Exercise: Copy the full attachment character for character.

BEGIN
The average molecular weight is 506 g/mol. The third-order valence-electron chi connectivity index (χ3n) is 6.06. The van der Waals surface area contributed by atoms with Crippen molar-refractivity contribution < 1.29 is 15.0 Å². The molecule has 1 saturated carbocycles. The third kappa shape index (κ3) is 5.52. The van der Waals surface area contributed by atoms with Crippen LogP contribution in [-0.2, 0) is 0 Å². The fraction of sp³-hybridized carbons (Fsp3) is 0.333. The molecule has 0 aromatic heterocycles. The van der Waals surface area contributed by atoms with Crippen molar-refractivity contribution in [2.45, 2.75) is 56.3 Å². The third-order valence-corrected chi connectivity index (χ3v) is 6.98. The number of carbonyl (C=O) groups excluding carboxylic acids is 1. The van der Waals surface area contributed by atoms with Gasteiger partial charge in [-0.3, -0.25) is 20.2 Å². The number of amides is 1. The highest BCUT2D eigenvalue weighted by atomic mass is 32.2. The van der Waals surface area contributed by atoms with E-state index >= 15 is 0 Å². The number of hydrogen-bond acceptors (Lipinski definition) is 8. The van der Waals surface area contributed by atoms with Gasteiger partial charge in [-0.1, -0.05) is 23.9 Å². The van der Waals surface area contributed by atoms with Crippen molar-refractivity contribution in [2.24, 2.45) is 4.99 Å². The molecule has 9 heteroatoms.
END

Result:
The average molecular weight is 506 g/mol. The third-order valence-electron chi connectivity index (χ3n) is 6.06. The van der Waals surface area contributed by atoms with Crippen molar-refractivity contribution < 1.29 is 15.0 Å². The molecule has 1 saturated carbocycles. The third kappa shape index (κ3) is 5.52. The van der Waals surface area contributed by atoms with Crippen LogP contribution in [-0.2, 0) is 0 Å². The fraction of sp³-hybridized carbons (Fsp3) is 0.333. The molecule has 0 aromatic heterocycles. The van der Waals surface area contributed by atoms with Crippen molar-refractivity contribution in [2.45, 2.75) is 56.3 Å². The third-order valence-corrected chi connectivity index (χ3v) is 6.98. The number of carbonyl (C=O) groups excluding carboxylic acids is 1. The van der Waals surface area contributed by atoms with Gasteiger partial charge in [-0.3, -0.25) is 20.2 Å². The number of amides is 1. The highest BCUT2D eigenvalue weighted by atomic mass is 32.2. The van der Waals surface area contributed by atoms with E-state index >= 15 is 0 Å². The number of hydrogen-bond acceptors (Lipinski definition) is 8. The van der Waals surface area contributed by atoms with Gasteiger partial charge in [-0.1, -0.05) is 23.9 Å². The van der Waals surface area contributed by atoms with Crippen molar-refractivity contribution in [2.24, 2.45) is 4.99 Å². The molecule has 9 heteroatoms.